CHICAGO, July 24 (Reuters) - Few U.S. companies have had a harder time in recent months defending their enthusiasm for China than Caterpillar Inc.
In January, executives acknowledged that accounting misconduct at a Chinese subsidiary would wipe out nearly half of Caterpillar's expected earnings in the fourth quarter of 2012. Last week, its China exposure was criticized by a top short-seller who warned China's economic growth was essentially a state-sponsored bubble that was about to burst.
But on Wednesday, executives at the Peoria, Illinois-based maker of earth-moving equipment were unapologetic, not only defending the long-term wisdom of their China strategy but highlighting how the country had been a bright spot in an otherwise disappointing quarter.
"I am not one in the camp of a China implosion - that China will implode and drag the world down into a massive black hole," Caterpillar Chairman and Chief Executive Officer Doug Oberhelman told analysts during a call to discuss the company's earnings miss in the latest quarter.
In an earlier appearance on CNBC, he was even more blunt: "We think China has bottomed" - referring to the moderation in that country's GDP, which grew at 7.5 percent rate in the second quarter, according to the country's National Bureau of Statistics, down from 7.7 percent in the first quarter and 7.9 percent in the last three months of 2012.
Not so long ago, Caterpillar's big exposure to China was welcomed by Wall Street, not questioned. Sales in that country, which remained largely unscathed during the recession that walloped the developed world, helped Caterpillar's sales snap back in 2010, 2011 and 2012 - even as many other companies continued to struggle with sluggish demand in the United States and Europe.
And on Wednesday, even as Caterpillar was cutting its full-year forecast, it was talking up China again. Sales in the country, excluding acquisitions, were up 20 percent year-on-year in the second quarter, Caterpillar said, driven by demand for construction equipment and power system products.
Caterpillar said the gains came even as overall industry sales were down, meaning its market share is growing
"We're quite happy with that," Oberhelman said.
Not everyone thinks Caterpillar investors should be happy - or that the Chinese slowdown is over. In recent weeks, signs of a continued strain in the world's second-largest economy have prompted some investors, including short-seller Jim Chanos, who argues China's economic miracle is a mirage, to predict that companies with strong China ties are facing major risks.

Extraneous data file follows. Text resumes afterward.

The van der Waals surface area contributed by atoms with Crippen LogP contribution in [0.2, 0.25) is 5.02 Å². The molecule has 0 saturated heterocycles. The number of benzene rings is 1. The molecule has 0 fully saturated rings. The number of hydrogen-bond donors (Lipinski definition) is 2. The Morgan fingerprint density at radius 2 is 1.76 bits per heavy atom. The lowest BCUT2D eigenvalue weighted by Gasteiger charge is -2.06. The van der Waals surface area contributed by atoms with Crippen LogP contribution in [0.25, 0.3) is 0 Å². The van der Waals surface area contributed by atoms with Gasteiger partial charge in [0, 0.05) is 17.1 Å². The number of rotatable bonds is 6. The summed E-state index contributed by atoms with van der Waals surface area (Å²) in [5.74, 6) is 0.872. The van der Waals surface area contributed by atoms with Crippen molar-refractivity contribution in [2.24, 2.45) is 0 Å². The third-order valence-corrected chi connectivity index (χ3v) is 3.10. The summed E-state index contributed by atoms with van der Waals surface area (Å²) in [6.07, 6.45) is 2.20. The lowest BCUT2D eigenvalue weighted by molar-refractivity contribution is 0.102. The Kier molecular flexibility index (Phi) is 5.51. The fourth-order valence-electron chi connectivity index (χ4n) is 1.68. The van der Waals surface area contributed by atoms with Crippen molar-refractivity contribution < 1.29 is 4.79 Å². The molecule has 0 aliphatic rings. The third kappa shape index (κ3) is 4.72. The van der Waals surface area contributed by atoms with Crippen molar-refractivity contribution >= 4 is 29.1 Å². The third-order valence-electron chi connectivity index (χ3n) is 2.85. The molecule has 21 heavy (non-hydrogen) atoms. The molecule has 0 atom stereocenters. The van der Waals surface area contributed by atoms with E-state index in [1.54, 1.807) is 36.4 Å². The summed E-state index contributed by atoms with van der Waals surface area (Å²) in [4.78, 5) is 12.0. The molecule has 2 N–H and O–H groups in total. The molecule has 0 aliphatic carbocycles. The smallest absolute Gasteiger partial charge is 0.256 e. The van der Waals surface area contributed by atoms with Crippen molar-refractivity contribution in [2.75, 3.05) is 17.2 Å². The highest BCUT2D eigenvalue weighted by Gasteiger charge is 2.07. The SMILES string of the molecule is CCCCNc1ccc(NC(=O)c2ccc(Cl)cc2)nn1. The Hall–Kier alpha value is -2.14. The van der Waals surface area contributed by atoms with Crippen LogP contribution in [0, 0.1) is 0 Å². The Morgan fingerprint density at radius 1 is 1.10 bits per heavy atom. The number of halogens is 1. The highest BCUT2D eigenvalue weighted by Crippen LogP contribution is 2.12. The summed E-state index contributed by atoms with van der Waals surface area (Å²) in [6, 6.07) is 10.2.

Caterpillar, which has benefited from the Chinese domestic construction boom as well as the global mining boom tied to China's demand for industrial commodities, is at the top of Chanos' list of such companies.
Chanos, who is perhaps best known for shorting energy giant Enron Corp before its collapse, says he believes that as China falters, it will curb the demand for raw materials that has driven demand for Caterpillar's earthmoving equipment. Last week, Chanos announced he was betting against Caterpillar because the company was "tied to the wrong products at the wrong part of the cycle" - a reference to the big investment Caterpillar has made in mining equipment in recent years.
On Wednesday, Oberhelman acknowledged - not for the first time - that the mining industry is in a slump and that this downturn is hurting Caterpillar's business. That was a major reason Caterpillar's profit dropped 43.5 percent in the second quarter and the company cut its outlook for the year in Wednesday's results announcement, sending its shares down more than 2 percent.
"Having been in this business 38 years and lived though cycle after cycle around the world, we're definitely in a cycle in mining," Oberhelman told CNBC. "There's no question there's a slowdown. But long term mining is a great place to be."
The slowdown was illustrated by figures on Wednesday showing that activity in China's vast manufacturing sector slowed to an 11-month low in July.
In the conference call with analysts, Oberhelman embraced both areas that Chanos says make the company vulnerable: "Long term, China and mining, are appealing to us," Oberhelman said.
Caterpillar Controller Mike DeWalt pointed out that the country is continuing to grow despite the doomsayers and that, even at a reduced clip, that growth is impressive.
"We do not expect the significant economic growth rates that China experienced over the past 10 years will continue indefinitely," DeWalt said. "But we do believe that China will continue to grow at a much faster pace than the rest of the world."
He added that because China has grown so much over the past decade, economic growth rates of 7 to 7.5 percent have a greater impact today than a 10 percent growth rate would have had 10 years ago.
"It's a big economy that, relative to the world in total, is growing faster."
Alex Blanton, a senior analyst at Clear Harbor Asset Management in New York, says China's stated policy of accelerated urbanization - the government plans to move more than 20 million people a year from the farm to the cities in the coming decade - will drive growth. China will continue to require massive investments in infrastructure and other kinds of construction that will drive demand for the heavy machinery and other goods made by U.S. industrial companies like Caterpillar, he said.
"China's been slowing down for a couple of years now," Blanton said. "But it's still growing at more than a 7 percent rate - more than double what we're seeing in this country."